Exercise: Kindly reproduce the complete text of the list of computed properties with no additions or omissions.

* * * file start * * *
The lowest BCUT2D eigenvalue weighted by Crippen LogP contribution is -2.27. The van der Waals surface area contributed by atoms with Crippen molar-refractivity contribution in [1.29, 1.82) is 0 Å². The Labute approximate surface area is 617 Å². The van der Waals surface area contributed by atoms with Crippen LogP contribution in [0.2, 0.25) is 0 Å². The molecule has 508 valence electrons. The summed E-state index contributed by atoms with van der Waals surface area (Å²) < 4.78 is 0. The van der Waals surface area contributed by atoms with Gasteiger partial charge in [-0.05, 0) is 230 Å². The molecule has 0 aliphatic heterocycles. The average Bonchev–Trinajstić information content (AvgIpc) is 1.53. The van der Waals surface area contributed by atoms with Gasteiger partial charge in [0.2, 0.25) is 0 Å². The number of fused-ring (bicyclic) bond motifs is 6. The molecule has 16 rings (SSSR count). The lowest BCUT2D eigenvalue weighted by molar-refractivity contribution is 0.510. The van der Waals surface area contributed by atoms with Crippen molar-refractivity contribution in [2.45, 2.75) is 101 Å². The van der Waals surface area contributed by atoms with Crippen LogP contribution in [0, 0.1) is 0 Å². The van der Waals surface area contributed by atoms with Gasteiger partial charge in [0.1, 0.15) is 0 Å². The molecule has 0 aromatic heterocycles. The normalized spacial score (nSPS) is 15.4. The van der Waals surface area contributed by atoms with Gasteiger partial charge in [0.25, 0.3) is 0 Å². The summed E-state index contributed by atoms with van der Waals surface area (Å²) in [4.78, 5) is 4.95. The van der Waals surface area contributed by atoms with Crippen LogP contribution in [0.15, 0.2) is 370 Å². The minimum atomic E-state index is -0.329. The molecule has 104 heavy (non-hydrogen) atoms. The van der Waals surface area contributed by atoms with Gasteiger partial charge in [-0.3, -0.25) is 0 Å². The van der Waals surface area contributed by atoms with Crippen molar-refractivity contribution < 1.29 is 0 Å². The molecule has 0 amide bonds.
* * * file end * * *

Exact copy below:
The lowest BCUT2D eigenvalue weighted by Crippen LogP contribution is -2.27. The van der Waals surface area contributed by atoms with Crippen molar-refractivity contribution in [1.29, 1.82) is 0 Å². The Labute approximate surface area is 617 Å². The van der Waals surface area contributed by atoms with Crippen LogP contribution in [0.2, 0.25) is 0 Å². The molecule has 508 valence electrons. The summed E-state index contributed by atoms with van der Waals surface area (Å²) < 4.78 is 0. The van der Waals surface area contributed by atoms with Gasteiger partial charge in [-0.05, 0) is 230 Å². The molecule has 0 aliphatic heterocycles. The average Bonchev–Trinajstić information content (AvgIpc) is 1.53. The van der Waals surface area contributed by atoms with Gasteiger partial charge in [0.2, 0.25) is 0 Å². The number of fused-ring (bicyclic) bond motifs is 6. The molecule has 16 rings (SSSR count). The lowest BCUT2D eigenvalue weighted by molar-refractivity contribution is 0.510. The van der Waals surface area contributed by atoms with Crippen molar-refractivity contribution in [2.45, 2.75) is 101 Å². The van der Waals surface area contributed by atoms with Crippen LogP contribution in [0, 0.1) is 0 Å². The van der Waals surface area contributed by atoms with Gasteiger partial charge in [0.1, 0.15) is 0 Å². The molecule has 0 aromatic heterocycles. The normalized spacial score (nSPS) is 15.4. The van der Waals surface area contributed by atoms with Gasteiger partial charge in [0.25, 0.3) is 0 Å². The summed E-state index contributed by atoms with van der Waals surface area (Å²) in [4.78, 5) is 4.95. The van der Waals surface area contributed by atoms with Crippen LogP contribution in [0.15, 0.2) is 370 Å². The minimum atomic E-state index is -0.329. The molecule has 104 heavy (non-hydrogen) atoms. The van der Waals surface area contributed by atoms with Gasteiger partial charge in [-0.3, -0.25) is 0 Å². The van der Waals surface area contributed by atoms with Crippen molar-refractivity contribution < 1.29 is 0 Å². The molecule has 0 amide bonds.